develop an irrational fear of being bitten by a white horse with a black
mouth. The phobia symbolizes the underlying conflict. And, by the
way, the father was, of course, white and had a black mustache!
Summary of the Ways or Means by which Stress is Developed
If psychologists completely understood how stress and fears
developed, we would know how to produce and reduce a phobia or an
anxiety state. We don't. There seems to be a wide variety of life
experiences which result in some form of stress, fear, anxiety, or
psychosomatic illness. It would be convenient if life were simpler but it
isn't. Perhaps a summary will help you review the ways you might
become stressed and anxious
Environmental factors and processes
Changes, such as sudden trauma, several big crises, or many
small daily hassles, cause stress. Intense stress years earlier,
especially in childhood, can predispose us to over-react to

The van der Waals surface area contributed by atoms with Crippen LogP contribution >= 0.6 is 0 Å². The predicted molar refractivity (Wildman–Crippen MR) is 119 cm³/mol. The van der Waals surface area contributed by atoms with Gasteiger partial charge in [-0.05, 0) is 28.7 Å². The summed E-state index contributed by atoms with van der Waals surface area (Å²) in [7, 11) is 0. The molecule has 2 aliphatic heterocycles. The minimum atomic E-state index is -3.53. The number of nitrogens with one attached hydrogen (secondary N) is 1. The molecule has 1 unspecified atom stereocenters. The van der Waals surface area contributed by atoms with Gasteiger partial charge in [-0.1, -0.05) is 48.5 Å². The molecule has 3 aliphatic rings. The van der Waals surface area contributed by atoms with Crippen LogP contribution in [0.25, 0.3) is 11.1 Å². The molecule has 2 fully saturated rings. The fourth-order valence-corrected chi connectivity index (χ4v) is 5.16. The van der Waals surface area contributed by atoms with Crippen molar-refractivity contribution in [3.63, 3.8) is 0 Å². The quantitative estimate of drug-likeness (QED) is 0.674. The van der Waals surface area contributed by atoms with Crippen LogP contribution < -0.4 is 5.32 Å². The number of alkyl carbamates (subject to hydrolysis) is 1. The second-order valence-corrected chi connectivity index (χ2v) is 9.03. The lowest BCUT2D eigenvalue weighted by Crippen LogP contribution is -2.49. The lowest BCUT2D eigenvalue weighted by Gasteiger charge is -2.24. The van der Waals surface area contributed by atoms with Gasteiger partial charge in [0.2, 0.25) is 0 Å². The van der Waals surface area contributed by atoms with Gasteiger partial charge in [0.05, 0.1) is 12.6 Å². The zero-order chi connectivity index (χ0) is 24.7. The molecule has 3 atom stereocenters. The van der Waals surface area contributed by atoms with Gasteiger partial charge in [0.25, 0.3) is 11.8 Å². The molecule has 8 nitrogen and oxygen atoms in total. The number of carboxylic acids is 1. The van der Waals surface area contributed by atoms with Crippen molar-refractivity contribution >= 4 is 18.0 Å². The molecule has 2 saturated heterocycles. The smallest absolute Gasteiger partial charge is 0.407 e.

Events, such as barriers and conflicts that prevent the changes
and goals we want, create stress. Having little control over our
lives, e.g. being "on the assembly line" instead of the boss,
contrary to popular belief, often increases stress and illness.
Many environmental factors, including excessive or impossible
demands, noise, boring or lonely work, stupid rules, unpleasant
people, etc., cause stress.
Conflicts in our interpersonal relationships cause stress directly
and can eventually cause anxieties and emotional disorders.
Constitutional or physiological processes
The human body has different ways of responding to stress;
one quick responding nerve-hormonal system involving
adrenaline, another long-lasting system involving cortisol, and
perhaps others. These systems not only determine the intensity
of our anxiety reactions but also our attitudes, energy level,
depression, and physical health after the stressful events are
over. As individuals, our nervous systems differ; however,
according to Richard Dienstbier at the University of Nebraska,
we may be able to modify our unique physiological reactions by
learning coping skills.
The genetic, constitutional, and intrauterine factors influence
stress. Some of us may have been born "nervous" and
"grouches." Almost certainly we are by nature prone to be shy
or outgoing, and we inherit a propensity for certain serious
psychological disorders. We don't know yet if different
treatments are required for genetically determined problems
than for learned problems.